A developer tests the Maestro system.by Tracy Staedter

In an attempt to explore the safety issues surrounding Internet navigation while behind the wheel, Meirav Taieb-Maimon, a faculty member at Ben-Gurion University of the Negev in Israel, designed a voice-activated search engine.

The system allows drivers to dictate a query and navigate the results while keeping their hands on the wheel.

“We wanted to study the effects of voice-based search engine while driving on drivers’ distraction,” said Taieb-Maimon.

The system is made of three basic elements: two off-the-shelf speech recognition components from Microsoft and a custom piece of software called “Maestro,” which orchestrates the movement of speech to text, text to Internet search, and results to speech.

Let’s say a person wants to find a restaurant in Manhattan that has gotten good reviews. First, she would first dictate her query by saying, “Restaurants New York City.”

Maestro triggers the speech recognition software to convert the speech to text and then delivers it to a so-called “query builder,” which puts the request in language a search engine such as Google can understand.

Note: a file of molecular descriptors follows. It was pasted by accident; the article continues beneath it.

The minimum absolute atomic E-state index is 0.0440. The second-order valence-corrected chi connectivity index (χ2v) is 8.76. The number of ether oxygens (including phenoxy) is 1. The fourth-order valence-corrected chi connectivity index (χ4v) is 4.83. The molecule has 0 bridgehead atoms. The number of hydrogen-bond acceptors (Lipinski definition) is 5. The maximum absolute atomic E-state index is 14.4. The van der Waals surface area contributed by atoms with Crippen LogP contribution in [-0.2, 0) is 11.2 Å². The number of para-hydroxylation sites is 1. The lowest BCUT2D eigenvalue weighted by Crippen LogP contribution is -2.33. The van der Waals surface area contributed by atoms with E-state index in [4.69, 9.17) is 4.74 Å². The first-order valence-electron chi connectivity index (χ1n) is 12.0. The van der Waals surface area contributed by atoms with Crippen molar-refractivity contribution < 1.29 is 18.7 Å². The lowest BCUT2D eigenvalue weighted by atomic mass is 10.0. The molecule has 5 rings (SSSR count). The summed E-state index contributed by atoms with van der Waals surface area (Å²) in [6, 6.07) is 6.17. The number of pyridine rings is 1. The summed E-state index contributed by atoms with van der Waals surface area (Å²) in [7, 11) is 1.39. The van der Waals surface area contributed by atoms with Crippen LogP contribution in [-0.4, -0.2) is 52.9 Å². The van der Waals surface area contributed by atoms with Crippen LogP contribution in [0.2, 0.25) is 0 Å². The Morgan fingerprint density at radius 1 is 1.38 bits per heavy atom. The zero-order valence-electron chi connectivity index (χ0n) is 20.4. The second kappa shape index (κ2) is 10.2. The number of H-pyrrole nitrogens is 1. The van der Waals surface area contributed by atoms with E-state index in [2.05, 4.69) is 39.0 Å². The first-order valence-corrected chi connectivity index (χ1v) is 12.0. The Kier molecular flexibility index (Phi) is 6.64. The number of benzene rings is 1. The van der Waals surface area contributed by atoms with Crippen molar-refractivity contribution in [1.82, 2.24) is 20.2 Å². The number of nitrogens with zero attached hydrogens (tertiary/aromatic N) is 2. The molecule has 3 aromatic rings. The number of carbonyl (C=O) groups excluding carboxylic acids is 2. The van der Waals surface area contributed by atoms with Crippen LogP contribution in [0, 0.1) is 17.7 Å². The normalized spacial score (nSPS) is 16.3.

The query builder returns the query to Maestro, which then delivers it to a search engine.

When the results come back, Maestro sends them to the text to speech component for the driver to hear.

The system does not dictate a long list of Web addresses, rather it automatically organizes the data into menu choices ? for example, “one” for location; “two” for price; or “three” for reviews ? for the driver to navigate through until they come to the desired Web site.

“It sounds like these designers are closer to a conventional interface with a menu-driven system,” said Richard Stern, professor of electrical engineering and computer science at Carnegie Mellon University, who for the last 20 years has been involved with automatic speech recognition and language systems.

Conventional interaction is the kind people find when they call an airline to check on a flight arrival, for example, said Stern. On the other end is an interaction more similar to talking with a human.

“The ideal design is one that begins with a human-initiated interaction and has a machine that knows when the user is getting into trouble and knows when to help out,” Stern said. “But you have to start somewhere.”

Taieb-Maimon would like to see more safety tests conducted before such a system finds it’s way into automobiles.

Currently, she is preparing a study that will compare driver distraction while using the Maestro system to how much a driver is preoccupied while not using the voice-activated search function to how much they are distracted while conversing with another passenger.